Here is the latest with our beautiful 7 month old daughter Sage who has a rare lung disease: Idiopathic Pulmonary Arterial Proteinosis and idiopathic Pulmonary Hypertension with no known cause, two rare conditions in babies. We found this out a week after her 6 month birthday. When we brought her in to the hospital, the doctors were shocked that she had been living like a normal baby this long. Sage is so strong she seemed like a pretty normal baby for her first four months.
In hindsight, there were definitely signs. Sometime around 4 months she stopped gaining weight. I was staying home with her, breastfeeding on demand, as well as encouraging feeds. There were developmental regressions too. Tummy time was horrible, rolling over stopped, and being vocal and standing assisted stopped as well. My doctor sent me to physical therapy due to 'low muscle tone'. She was just too exhausted from her little heart and lungs working so hard.
The worst sign was her supposed 'breath-holding spells' which our doctor diagnosed. Sometime around this 4 month mark Sage had an incident where she got upset. Her eyes rolled back in her head and she slumped forward, and passed out, pale, blue lips. Apneic spells affect 5% of babies and are characterized as involuntary breath holding during crying or being upset causing them to lose oxygen and pass out. Over the course of the next couple months these spells had increased to 5 or 6 a day. We didn't know it was her heart failing.
I owe it all to my lactation consultant, Juli Walter. I had a visit with her to figure out why Sage wasn't gaining. She watched me nurse and noticed that Sage's breathing was unusually labored. She called my doctor and told me to see him and have him watch me nurse. That doctor visit resulted in him sending me to Lurie Children's hospital. I walked in expecting them to do some tests and possibly admit her. I had no idea it was such an emergency.
When I came in they checked her blood oxygen level. This is testing on hand and foot and should read 95-100 for a healthy individual. Sage was living in the 60s-80s and when even mildly upset desaturating as low as the 20s. Her lung disease is so incredibly rare, especially in a baby, that they really don't know much and can't really give us much information for now. Sage was born with this and because she's so strong, she made it this far.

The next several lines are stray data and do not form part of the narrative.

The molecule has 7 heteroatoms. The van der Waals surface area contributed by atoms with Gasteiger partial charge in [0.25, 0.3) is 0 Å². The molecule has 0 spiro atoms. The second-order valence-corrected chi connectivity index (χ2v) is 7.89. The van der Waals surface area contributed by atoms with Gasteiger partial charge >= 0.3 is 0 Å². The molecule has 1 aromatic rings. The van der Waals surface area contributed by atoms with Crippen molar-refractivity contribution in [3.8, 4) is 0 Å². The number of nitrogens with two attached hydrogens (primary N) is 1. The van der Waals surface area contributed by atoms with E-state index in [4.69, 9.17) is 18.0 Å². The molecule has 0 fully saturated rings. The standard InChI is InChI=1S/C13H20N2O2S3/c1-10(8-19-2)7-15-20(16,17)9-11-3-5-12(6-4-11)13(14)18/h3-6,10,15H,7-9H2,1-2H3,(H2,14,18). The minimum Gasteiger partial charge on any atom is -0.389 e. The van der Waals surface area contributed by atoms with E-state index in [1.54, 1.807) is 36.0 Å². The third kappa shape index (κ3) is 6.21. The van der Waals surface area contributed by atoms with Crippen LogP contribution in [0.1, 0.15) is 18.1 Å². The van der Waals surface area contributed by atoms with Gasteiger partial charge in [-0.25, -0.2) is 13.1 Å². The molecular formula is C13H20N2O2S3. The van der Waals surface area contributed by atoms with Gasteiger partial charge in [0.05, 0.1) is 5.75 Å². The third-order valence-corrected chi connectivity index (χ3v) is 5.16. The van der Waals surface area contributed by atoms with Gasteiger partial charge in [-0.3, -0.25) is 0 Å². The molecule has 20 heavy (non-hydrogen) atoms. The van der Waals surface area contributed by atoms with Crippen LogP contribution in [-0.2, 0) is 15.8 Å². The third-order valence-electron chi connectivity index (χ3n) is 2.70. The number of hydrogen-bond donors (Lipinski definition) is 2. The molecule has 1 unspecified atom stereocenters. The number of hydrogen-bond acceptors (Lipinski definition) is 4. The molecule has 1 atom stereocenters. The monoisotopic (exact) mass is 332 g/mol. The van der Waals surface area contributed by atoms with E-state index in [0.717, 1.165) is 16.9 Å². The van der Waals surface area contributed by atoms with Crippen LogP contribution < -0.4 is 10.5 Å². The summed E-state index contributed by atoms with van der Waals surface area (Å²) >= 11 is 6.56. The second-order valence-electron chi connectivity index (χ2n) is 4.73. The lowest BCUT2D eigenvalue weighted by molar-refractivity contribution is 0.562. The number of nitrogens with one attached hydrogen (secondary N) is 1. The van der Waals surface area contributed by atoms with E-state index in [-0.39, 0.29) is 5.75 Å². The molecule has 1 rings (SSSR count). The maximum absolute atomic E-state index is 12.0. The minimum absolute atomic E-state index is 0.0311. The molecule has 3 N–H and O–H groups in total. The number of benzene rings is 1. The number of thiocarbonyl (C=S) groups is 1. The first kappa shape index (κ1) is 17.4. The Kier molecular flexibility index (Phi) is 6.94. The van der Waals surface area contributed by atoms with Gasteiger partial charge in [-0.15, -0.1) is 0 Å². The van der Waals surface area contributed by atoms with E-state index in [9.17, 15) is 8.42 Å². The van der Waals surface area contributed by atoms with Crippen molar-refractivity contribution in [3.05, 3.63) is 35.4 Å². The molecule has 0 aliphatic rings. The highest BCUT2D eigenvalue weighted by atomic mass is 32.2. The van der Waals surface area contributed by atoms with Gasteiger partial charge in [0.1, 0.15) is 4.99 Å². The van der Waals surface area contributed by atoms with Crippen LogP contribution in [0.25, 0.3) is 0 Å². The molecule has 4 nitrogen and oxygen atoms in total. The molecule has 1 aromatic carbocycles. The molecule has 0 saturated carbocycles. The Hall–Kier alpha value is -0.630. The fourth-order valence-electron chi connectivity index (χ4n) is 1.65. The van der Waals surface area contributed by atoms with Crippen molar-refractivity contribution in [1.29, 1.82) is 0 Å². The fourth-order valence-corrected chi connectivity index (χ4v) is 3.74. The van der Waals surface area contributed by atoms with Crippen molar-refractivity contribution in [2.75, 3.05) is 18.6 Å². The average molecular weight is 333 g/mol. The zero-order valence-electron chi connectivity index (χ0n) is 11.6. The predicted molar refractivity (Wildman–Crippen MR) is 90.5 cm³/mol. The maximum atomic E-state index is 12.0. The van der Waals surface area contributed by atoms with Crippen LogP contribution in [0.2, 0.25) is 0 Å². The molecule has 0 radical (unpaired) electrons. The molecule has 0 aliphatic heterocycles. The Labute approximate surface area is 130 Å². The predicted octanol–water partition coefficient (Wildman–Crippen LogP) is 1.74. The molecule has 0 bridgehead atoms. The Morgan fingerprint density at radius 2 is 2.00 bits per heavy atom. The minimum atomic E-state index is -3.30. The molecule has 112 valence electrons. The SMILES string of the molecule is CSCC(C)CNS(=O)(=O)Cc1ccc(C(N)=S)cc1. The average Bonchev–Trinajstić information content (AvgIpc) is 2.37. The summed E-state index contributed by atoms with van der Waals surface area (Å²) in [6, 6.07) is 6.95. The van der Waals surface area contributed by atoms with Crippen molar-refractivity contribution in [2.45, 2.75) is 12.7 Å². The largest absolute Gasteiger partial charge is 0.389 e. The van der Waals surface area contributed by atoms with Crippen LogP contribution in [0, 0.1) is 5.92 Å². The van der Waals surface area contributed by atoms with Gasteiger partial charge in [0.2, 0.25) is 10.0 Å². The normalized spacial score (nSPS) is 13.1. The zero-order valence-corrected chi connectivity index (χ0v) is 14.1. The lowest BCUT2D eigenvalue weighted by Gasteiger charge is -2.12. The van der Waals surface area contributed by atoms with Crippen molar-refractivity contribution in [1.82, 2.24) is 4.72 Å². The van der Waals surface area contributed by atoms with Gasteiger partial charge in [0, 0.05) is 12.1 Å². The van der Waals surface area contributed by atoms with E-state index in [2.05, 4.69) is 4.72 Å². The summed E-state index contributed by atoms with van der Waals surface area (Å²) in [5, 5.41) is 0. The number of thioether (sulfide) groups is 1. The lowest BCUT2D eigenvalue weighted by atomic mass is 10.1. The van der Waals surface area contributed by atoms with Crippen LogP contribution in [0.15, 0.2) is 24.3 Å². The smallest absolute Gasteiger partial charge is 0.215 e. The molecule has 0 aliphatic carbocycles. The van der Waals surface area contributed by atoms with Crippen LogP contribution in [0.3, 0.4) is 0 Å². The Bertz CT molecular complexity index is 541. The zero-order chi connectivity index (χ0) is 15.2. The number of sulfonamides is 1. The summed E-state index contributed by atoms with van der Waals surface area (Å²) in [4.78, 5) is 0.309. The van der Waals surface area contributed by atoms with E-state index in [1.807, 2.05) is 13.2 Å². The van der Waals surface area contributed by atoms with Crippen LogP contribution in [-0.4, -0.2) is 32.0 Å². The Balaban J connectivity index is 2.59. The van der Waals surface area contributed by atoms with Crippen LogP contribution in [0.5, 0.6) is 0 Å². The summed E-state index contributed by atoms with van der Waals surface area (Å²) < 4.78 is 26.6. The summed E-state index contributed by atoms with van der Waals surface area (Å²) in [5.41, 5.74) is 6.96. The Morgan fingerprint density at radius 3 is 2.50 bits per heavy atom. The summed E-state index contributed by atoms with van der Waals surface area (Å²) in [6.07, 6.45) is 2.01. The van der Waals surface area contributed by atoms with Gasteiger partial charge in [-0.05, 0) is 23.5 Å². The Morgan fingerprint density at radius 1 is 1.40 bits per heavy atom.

Sage was admitted to Lurie Children's hospital Tuesday, June 6. She's had 6 blood transfusions and is on a host of medications. Her treatment for the condition includes a subcutaneous remodulin pump (similar to that of a diabetic), sildenafil (viagra), and bosentan all of which will be her long term treatment to manage the PH. She had an oxygen tube, 2 central lines and an arterial line to accommodate all of these medications and more. The first few weeks they took away all of the work for her and she was intubated, completely paralyzed and sedated.
On July 3rd, Sage decided she was over the tube and ready for extubation. During a daily re-taping of her tube, and at the right second, she jerked her head and the tube came out which resulted in major crisis, alarms and several doctors running in to remedy the situation. They decided to give her a chance and see if she could handle it before reintubating. She graduated to a BiPAP machine and eventually a nasal cannula.
Sage's throat has not closed from being intubated for so long, so she will go home with an ng tube and we hope that she will heal enough for her to be able to drink liquid again.
The next step is to wean her off sedatives, and eventually have her live on the PH medications alone to make sure she will stay stable. There is a very risky treatment for the pulmonary alveolar proteinosis for her age group so we will continue to watch that and possibly consider later if need be. Lastly, we as parents, will need a good amount of education on this new level of care for Sage.
Our doctors and nurses at Lurie Children's Hospital have been absolutely amazing. Knowing we can trust our care providers had made more bearable what sometimes feels like a nightmare. They have been so comforting and on our side very step of the way. We have learned to stay strong and live in the moment in a way that nothing else could teach us.
- Sue Gottschall
- Celia Leventhal
- Kirby Longbrake
- Pamela Hoffman
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